He had kind, green eyes and huge hands.  Squatting down, he picked Bob out of the pen and cuddled him into his chest.  Bob liked the way the man smelled like a clean creek and warm grass.  He put Bob down and watched him carefully.  Bob had a nervous feeling that the man was going to test him in the sheep pen but the big man just came down low and quietly called Bob to come to him.  Bob stopped feeling nervous.  He sniffed and moved closer to the man and liked the way he gently rubbed his chin and ears.

Bob was put back into his pen and cautiously watched the men go into the farmhouse.  Alex scooped Bob up telling him, “Don’t worry Bob.  You are going to be a very lucky pup indeed!” As she roared off on her quad bike, Bob wondered why everyone was acting so strange today.  After a little while the two men came out again and Bob saw that farmer Harry had a piece of leather with a little red circle attached.  Bob could not understand how he could feel both excited and terrified at the same time.  His instincts were telling him that something unusual was about to happen.

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Farmer Harry whistled the dogs to come in.  Across the paddock came Annie, Jack and the other pups who were soon licking and nudging Bob.

When the man picked Bob up this time, farmer Harry slipped the red circle on his neck and the man held the strap in his hand.  Bob was snuggled up against the man but he could still see Annie watching them intently. 

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There was another hand shake and words Bob did not hear.  The man started walking towards his truck.  Bob felt a big swell of panic hit his belly as he got further and further away from his family.  He tried to squirm and jump away but the big man held firmly with his warm hands.

He put Bob in a box on the front seat of the truck.  Bob did not know whether to cry or bark.  For a few minutes he tried to climb out of the box but the man carefully nudged him back onto the soft blanket that was inside.  Bob could not help feeling sleepy as the truck drove along the road and he was eventually lulled into a sad sleep.

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Something warm, like the feel of the summer pond water, woke Bob from his sleep.  His nose twitched and he realised he had wet the blanket.  Bob felt another roll of jelly in his belly.

That’s when he heard the man’s voice again.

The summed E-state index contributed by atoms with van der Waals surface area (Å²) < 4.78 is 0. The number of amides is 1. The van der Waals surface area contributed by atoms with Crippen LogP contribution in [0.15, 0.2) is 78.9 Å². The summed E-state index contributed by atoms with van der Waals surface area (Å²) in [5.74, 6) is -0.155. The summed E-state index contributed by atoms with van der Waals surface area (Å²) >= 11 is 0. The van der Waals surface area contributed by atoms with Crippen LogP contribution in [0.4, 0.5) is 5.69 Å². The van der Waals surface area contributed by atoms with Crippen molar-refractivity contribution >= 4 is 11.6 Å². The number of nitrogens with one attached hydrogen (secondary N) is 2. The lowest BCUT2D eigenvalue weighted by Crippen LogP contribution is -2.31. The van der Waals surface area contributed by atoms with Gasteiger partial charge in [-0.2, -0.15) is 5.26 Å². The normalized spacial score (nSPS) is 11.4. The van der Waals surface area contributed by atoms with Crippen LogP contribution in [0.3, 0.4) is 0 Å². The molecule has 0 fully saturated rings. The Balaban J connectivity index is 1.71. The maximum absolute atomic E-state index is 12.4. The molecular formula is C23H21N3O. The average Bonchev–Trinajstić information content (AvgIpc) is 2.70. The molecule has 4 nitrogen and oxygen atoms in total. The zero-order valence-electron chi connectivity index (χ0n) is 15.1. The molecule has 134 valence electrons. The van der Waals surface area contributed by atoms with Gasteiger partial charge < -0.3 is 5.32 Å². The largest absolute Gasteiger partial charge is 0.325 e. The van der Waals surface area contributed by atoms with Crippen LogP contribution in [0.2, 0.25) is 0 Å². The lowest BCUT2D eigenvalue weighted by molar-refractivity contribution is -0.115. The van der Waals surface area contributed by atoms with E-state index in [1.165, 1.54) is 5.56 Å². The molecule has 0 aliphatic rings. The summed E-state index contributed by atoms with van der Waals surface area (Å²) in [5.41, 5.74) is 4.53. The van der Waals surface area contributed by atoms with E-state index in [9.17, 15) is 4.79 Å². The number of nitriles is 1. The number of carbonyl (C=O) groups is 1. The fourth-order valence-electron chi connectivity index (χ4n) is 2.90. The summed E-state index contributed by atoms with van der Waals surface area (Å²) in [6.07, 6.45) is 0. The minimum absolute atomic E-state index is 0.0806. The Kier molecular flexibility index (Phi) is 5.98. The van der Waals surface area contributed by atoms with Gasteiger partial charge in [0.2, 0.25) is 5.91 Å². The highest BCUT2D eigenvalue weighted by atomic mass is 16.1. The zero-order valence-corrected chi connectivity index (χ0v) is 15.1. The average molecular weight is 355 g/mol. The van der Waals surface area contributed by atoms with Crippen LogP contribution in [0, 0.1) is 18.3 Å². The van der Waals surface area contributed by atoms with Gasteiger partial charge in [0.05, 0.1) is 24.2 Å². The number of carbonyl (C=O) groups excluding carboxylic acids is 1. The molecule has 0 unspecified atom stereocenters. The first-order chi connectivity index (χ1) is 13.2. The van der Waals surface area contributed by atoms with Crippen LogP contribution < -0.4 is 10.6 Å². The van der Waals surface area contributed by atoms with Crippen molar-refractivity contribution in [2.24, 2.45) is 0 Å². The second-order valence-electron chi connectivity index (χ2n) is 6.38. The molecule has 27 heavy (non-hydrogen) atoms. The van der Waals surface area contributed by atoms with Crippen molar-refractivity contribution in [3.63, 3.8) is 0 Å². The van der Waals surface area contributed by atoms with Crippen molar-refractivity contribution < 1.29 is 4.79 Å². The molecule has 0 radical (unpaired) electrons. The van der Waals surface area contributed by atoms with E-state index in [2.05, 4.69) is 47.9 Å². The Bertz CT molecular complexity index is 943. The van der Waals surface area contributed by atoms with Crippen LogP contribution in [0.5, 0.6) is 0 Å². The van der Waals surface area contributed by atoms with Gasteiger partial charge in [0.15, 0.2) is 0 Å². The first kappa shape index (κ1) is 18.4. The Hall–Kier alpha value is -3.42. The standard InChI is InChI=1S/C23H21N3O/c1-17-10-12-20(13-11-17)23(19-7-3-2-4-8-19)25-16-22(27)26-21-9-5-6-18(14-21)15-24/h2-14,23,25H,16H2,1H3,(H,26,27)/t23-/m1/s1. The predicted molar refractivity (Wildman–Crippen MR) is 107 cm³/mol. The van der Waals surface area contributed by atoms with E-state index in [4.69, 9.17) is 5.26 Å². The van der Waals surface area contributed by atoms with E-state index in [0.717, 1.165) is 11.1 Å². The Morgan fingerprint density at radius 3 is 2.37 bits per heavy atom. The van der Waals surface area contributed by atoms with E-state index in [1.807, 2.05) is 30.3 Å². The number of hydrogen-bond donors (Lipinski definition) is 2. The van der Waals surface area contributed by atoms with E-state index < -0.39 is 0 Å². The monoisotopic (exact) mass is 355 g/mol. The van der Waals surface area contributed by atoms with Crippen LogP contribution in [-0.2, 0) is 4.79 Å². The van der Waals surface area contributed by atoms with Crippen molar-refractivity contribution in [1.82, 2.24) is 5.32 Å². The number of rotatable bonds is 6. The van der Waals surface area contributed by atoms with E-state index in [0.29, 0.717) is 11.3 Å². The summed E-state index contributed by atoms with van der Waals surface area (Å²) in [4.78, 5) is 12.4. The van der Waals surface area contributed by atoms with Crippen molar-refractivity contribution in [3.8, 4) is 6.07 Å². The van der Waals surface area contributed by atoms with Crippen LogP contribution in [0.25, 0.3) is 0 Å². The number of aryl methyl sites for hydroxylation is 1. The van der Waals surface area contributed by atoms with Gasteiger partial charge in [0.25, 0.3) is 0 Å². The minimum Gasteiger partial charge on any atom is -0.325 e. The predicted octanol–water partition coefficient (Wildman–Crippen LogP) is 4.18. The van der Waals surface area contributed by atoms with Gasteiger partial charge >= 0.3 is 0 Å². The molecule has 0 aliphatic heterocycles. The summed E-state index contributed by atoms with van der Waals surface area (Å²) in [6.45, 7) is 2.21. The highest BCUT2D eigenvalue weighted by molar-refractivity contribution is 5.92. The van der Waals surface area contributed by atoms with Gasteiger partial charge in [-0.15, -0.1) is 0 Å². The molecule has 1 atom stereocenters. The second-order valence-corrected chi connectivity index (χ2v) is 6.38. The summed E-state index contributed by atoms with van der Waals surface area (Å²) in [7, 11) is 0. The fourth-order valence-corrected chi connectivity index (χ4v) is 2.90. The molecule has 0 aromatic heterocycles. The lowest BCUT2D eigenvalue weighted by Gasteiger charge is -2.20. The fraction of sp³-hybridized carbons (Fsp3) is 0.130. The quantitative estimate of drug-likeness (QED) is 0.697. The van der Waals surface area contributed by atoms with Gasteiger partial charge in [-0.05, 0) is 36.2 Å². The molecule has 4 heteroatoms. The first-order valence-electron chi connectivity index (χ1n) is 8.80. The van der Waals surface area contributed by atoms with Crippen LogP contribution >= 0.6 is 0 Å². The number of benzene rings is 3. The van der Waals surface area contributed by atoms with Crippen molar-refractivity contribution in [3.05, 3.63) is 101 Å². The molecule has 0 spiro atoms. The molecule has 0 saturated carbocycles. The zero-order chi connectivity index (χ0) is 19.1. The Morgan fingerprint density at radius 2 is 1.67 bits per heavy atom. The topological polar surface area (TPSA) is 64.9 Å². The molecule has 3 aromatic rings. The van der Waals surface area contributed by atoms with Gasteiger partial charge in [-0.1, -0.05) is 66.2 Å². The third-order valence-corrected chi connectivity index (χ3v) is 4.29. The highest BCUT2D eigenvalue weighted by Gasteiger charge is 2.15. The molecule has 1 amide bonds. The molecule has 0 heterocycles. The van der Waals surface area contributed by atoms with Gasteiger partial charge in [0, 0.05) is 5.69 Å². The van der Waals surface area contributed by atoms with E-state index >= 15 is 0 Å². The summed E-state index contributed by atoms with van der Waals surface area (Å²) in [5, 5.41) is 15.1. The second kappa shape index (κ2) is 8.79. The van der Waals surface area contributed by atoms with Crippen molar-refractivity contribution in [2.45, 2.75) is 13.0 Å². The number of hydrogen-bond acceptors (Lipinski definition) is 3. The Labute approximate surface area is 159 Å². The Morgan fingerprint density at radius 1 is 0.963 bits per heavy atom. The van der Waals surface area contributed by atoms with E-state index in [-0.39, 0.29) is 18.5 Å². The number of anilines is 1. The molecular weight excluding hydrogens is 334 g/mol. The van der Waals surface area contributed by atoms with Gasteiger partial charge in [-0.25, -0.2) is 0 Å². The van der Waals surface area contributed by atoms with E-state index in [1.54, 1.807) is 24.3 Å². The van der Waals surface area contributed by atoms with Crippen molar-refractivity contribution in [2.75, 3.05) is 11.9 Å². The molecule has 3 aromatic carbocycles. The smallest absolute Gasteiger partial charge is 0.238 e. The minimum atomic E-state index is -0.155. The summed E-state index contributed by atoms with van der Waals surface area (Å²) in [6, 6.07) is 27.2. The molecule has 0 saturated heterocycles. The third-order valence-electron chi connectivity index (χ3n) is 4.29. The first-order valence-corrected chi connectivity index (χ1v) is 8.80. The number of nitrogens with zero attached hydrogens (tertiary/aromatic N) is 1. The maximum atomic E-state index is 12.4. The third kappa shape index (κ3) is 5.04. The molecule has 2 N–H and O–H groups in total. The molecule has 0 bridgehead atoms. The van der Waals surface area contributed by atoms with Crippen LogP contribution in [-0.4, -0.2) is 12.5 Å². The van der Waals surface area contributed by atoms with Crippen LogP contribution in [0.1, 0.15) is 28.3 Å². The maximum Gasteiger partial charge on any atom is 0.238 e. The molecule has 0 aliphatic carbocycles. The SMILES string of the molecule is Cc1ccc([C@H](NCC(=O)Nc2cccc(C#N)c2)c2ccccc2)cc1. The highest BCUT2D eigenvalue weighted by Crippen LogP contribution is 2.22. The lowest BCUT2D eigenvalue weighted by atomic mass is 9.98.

“Oh, little mate,” he said as he reached over to pull Bob out from the box.

“That’s all wet now, come over here.  We’re nearly home anyway.”

Bob settled in the big man’s lap and felt warm and safe.  He stayed quiet and let the man drive safely.

Bob came to learn that the man’s funny costume was an army uniform.

Home, turned out to be a house with a huge lake at the end of the back garden.

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All of that made Bob very happy, although he never forgot Annie, Jack and the other pups.  Sometimes he thought he could still smell the kind farmer and he always remembered Alex telling him that he was going to be a very lucky pup.

There was a very special part of his Army man’s house that Bob loved more than anything.

It was Penny, Juliette and Joey.  Bob’s new home came with a whole new family.

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Penny was tall with hair as white as snow and reminded him of Annie.  She filled his water bowl each day and gave him extra dog biscuits.

Juliette smelled like daisies and helped Penny to sneak Bob into their room at night, where he slept between their beds.  When the season turned into a cold winter his army man would bring a big warm dog bed into the room just before he read stories to the girls.

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Bob loved the lake and had swum confidently from his first morning in his new home.  Penny and Juliette lay on their paddle boards and stroked through the water beside him.  The swans and ducks accepted the crazy border collie who swam in their lake every single day no matter the weather.

Bob often yelped loudly and pounded his paws to splash the water to show his family his pure pleasure of swimming.

Bob loved it best when his family went to the nearby beach.  It was in the surf that the handsome border collie became known by the locals as, ‘Best on Beach’.  After a good long run along the sand, Bob and his army man would swim out into the deep waves.  Bob loved the surf and pranced confidently in and out of the waves.  Sometimes he noticed people on the beach watching him with the same look of admiration that he had seen on the faces of the city people who had come out to the farm to watch Annie and Jack.

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Bob displayed strong instincts for the water.  His sense was always correct and he guided the kids well away from any trouble spots.  Bob stayed close by the girls and especially baby Joey, who was starting to waddle and could make his way to the water’s edge. 

Bob loved his family and his wonderful life on the lake.

It was impossible to think that it could get any better.

One night Bob woke up and found baby Joey curled up beside him.  He gently moved out of his bed but stayed close by so that Joey would not roll onto the hard floor.

In the morning he could hear his army man and his lady talking about a new bed for Joey.

A few days later, Bob heard the girls squealing about the new bunk beds that were arriving that day.  Now, Joey and the girls had their very own bunk room to share.  Bob was also happy because there was plenty of space for his dog bed.

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When Bob sprawled across his bed each night, he felt content and proud.  He no longer remembered that he wasn’t good at sheep rounding.  Bob only thought of how he was the very best at looking after his real herd.

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2 thoughts on “Bob Can’t Catch Sheep

  1. That is so beautifully written. I can just visualise Bob trying to herd sheep, his big army man and swimming in the lake. Feel like I know him well! 💕